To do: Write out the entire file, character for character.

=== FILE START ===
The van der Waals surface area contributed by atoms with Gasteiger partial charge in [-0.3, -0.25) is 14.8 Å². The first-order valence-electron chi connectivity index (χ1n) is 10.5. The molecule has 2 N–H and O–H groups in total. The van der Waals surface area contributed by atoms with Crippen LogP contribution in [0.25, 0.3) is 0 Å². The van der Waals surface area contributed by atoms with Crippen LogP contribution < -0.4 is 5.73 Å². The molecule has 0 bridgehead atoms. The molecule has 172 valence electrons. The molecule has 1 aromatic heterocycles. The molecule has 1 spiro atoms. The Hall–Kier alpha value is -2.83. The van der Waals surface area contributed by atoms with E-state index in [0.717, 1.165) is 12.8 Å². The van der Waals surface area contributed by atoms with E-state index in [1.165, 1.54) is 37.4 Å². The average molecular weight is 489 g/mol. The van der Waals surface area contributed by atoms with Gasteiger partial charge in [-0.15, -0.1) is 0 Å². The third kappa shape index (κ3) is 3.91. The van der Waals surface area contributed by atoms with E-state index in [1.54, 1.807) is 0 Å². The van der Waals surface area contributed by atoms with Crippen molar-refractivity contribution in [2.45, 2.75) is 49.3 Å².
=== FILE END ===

The van der Waals surface area contributed by atoms with Gasteiger partial charge in [-0.3, -0.25) is 14.8 Å². The first-order valence-electron chi connectivity index (χ1n) is 10.5. The molecule has 2 N–H and O–H groups in total. The van der Waals surface area contributed by atoms with Crippen LogP contribution in [0.25, 0.3) is 0 Å². The van der Waals surface area contributed by atoms with Crippen LogP contribution < -0.4 is 5.73 Å². The molecule has 0 bridgehead atoms. The molecule has 172 valence electrons. The molecule has 1 aromatic heterocycles. The molecule has 1 spiro atoms. The Hall–Kier alpha value is -2.83. The van der Waals surface area contributed by atoms with E-state index in [0.717, 1.165) is 12.8 Å². The van der Waals surface area contributed by atoms with E-state index in [1.165, 1.54) is 37.4 Å². The average molecular weight is 489 g/mol. The van der Waals surface area contributed by atoms with Gasteiger partial charge in [-0.15, -0.1) is 0 Å². The third kappa shape index (κ3) is 3.91. The van der Waals surface area contributed by atoms with E-state index in [1.54, 1.807) is 0 Å². The van der Waals surface area contributed by atoms with Crippen molar-refractivity contribution in [2.45, 2.75) is 49.3 Å².